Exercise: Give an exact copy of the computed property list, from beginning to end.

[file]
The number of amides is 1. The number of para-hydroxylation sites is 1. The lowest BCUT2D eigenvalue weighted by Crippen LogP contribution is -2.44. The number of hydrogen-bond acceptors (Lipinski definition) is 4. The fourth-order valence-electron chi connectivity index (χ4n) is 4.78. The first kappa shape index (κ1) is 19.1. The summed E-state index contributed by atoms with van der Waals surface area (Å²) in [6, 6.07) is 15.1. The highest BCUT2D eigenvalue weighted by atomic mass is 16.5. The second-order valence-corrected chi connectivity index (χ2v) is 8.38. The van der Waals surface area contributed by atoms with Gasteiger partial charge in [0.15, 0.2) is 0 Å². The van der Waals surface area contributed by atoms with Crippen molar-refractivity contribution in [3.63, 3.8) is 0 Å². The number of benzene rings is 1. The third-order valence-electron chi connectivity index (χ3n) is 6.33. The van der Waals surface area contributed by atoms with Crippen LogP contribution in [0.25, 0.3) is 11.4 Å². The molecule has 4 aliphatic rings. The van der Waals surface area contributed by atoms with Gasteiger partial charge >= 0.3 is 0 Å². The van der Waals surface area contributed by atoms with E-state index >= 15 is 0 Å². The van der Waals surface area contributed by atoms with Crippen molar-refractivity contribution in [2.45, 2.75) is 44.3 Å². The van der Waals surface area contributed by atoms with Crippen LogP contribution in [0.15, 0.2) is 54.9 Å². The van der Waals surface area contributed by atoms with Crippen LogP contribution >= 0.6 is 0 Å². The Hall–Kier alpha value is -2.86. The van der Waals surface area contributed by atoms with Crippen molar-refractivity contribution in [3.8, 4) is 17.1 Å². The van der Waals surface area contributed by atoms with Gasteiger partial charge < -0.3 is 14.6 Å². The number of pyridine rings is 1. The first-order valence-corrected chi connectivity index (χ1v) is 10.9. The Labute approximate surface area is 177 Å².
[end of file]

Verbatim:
The number of amides is 1. The number of para-hydroxylation sites is 1. The lowest BCUT2D eigenvalue weighted by Crippen LogP contribution is -2.44. The number of hydrogen-bond acceptors (Lipinski definition) is 4. The fourth-order valence-electron chi connectivity index (χ4n) is 4.78. The first kappa shape index (κ1) is 19.1. The summed E-state index contributed by atoms with van der Waals surface area (Å²) in [6, 6.07) is 15.1. The highest BCUT2D eigenvalue weighted by atomic mass is 16.5. The second-order valence-corrected chi connectivity index (χ2v) is 8.38. The van der Waals surface area contributed by atoms with Gasteiger partial charge in [0.15, 0.2) is 0 Å². The van der Waals surface area contributed by atoms with Crippen molar-refractivity contribution in [3.63, 3.8) is 0 Å². The number of benzene rings is 1. The third-order valence-electron chi connectivity index (χ3n) is 6.33. The van der Waals surface area contributed by atoms with Crippen LogP contribution in [0.25, 0.3) is 11.4 Å². The molecule has 4 aliphatic rings. The van der Waals surface area contributed by atoms with Gasteiger partial charge >= 0.3 is 0 Å². The van der Waals surface area contributed by atoms with E-state index >= 15 is 0 Å². The van der Waals surface area contributed by atoms with Crippen molar-refractivity contribution in [2.45, 2.75) is 44.3 Å². The van der Waals surface area contributed by atoms with Crippen LogP contribution in [0.15, 0.2) is 54.9 Å². The van der Waals surface area contributed by atoms with Crippen LogP contribution >= 0.6 is 0 Å². The Hall–Kier alpha value is -2.86. The van der Waals surface area contributed by atoms with Crippen molar-refractivity contribution in [3.8, 4) is 17.1 Å². The van der Waals surface area contributed by atoms with Gasteiger partial charge < -0.3 is 14.6 Å². The number of pyridine rings is 1. The first-order valence-corrected chi connectivity index (χ1v) is 10.9. The Labute approximate surface area is 177 Å².